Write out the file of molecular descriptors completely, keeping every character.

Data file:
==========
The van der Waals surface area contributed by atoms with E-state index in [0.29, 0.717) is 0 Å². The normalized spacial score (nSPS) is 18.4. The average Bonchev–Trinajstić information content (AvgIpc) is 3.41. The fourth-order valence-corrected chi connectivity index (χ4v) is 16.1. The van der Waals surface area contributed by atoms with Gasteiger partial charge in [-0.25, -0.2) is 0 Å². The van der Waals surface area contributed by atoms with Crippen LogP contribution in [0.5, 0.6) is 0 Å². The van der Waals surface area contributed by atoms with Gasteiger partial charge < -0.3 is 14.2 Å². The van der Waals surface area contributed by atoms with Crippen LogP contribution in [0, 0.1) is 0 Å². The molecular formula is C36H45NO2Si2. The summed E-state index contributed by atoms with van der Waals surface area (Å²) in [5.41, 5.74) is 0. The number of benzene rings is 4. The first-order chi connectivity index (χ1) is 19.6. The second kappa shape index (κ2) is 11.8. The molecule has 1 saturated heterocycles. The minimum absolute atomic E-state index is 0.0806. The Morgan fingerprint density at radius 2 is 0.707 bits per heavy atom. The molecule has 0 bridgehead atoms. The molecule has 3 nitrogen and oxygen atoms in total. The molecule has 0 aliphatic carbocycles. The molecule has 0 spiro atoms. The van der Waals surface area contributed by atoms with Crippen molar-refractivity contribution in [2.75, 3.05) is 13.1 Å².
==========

The van der Waals surface area contributed by atoms with E-state index in [0.29, 0.717) is 0 Å². The normalized spacial score (nSPS) is 18.4. The average Bonchev–Trinajstić information content (AvgIpc) is 3.41. The fourth-order valence-corrected chi connectivity index (χ4v) is 16.1. The van der Waals surface area contributed by atoms with Gasteiger partial charge in [-0.25, -0.2) is 0 Å². The van der Waals surface area contributed by atoms with Crippen LogP contribution in [0.5, 0.6) is 0 Å². The van der Waals surface area contributed by atoms with Gasteiger partial charge < -0.3 is 14.2 Å². The van der Waals surface area contributed by atoms with Crippen LogP contribution in [0, 0.1) is 0 Å². The molecular formula is C36H45NO2Si2. The summed E-state index contributed by atoms with van der Waals surface area (Å²) in [5.41, 5.74) is 0. The number of benzene rings is 4. The first-order chi connectivity index (χ1) is 19.6. The second kappa shape index (κ2) is 11.8. The molecule has 1 saturated heterocycles. The minimum absolute atomic E-state index is 0.0806. The Morgan fingerprint density at radius 2 is 0.707 bits per heavy atom. The molecule has 0 bridgehead atoms. The molecule has 3 nitrogen and oxygen atoms in total. The molecule has 0 aliphatic carbocycles. The molecule has 0 spiro atoms. The van der Waals surface area contributed by atoms with Crippen molar-refractivity contribution in [2.75, 3.05) is 13.1 Å².